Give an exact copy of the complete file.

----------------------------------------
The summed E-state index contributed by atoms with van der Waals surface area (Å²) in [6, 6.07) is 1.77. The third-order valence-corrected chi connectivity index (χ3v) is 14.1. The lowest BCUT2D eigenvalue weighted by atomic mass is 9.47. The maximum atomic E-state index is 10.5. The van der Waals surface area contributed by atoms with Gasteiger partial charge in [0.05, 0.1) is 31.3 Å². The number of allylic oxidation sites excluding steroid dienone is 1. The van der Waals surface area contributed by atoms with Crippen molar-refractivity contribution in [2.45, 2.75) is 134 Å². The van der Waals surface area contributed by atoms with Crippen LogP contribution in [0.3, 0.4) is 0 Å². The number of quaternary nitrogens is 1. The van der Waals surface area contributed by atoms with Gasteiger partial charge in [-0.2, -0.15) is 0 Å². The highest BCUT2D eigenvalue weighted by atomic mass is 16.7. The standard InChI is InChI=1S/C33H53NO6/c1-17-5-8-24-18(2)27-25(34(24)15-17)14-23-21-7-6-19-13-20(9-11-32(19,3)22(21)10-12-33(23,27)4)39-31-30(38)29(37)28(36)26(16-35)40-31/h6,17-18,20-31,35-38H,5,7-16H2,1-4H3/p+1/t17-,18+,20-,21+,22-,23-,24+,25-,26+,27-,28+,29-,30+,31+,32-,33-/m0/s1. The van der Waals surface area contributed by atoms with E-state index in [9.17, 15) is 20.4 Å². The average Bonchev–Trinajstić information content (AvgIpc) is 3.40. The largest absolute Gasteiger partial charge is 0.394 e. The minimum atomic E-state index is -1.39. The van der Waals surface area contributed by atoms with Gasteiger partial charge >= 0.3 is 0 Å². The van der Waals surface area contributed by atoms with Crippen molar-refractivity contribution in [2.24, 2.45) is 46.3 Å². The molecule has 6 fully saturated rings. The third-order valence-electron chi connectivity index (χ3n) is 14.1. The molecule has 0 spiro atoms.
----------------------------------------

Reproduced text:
The summed E-state index contributed by atoms with van der Waals surface area (Å²) in [6, 6.07) is 1.77. The third-order valence-corrected chi connectivity index (χ3v) is 14.1. The lowest BCUT2D eigenvalue weighted by atomic mass is 9.47. The maximum atomic E-state index is 10.5. The van der Waals surface area contributed by atoms with Gasteiger partial charge in [0.05, 0.1) is 31.3 Å². The number of allylic oxidation sites excluding steroid dienone is 1. The van der Waals surface area contributed by atoms with Crippen molar-refractivity contribution in [2.45, 2.75) is 134 Å². The van der Waals surface area contributed by atoms with Crippen LogP contribution in [0.3, 0.4) is 0 Å². The number of quaternary nitrogens is 1. The van der Waals surface area contributed by atoms with Gasteiger partial charge in [-0.2, -0.15) is 0 Å². The highest BCUT2D eigenvalue weighted by atomic mass is 16.7. The standard InChI is InChI=1S/C33H53NO6/c1-17-5-8-24-18(2)27-25(34(24)15-17)14-23-21-7-6-19-13-20(9-11-32(19,3)22(21)10-12-33(23,27)4)39-31-30(38)29(37)28(36)26(16-35)40-31/h6,17-18,20-31,35-38H,5,7-16H2,1-4H3/p+1/t17-,18+,20-,21+,22-,23-,24+,25-,26+,27-,28+,29-,30+,31+,32-,33-/m0/s1. The van der Waals surface area contributed by atoms with E-state index in [9.17, 15) is 20.4 Å². The average Bonchev–Trinajstić information content (AvgIpc) is 3.40. The largest absolute Gasteiger partial charge is 0.394 e. The minimum atomic E-state index is -1.39. The van der Waals surface area contributed by atoms with Gasteiger partial charge >= 0.3 is 0 Å². The van der Waals surface area contributed by atoms with Crippen molar-refractivity contribution in [2.24, 2.45) is 46.3 Å². The molecule has 6 fully saturated rings. The third-order valence-electron chi connectivity index (χ3n) is 14.1. The molecule has 0 spiro atoms.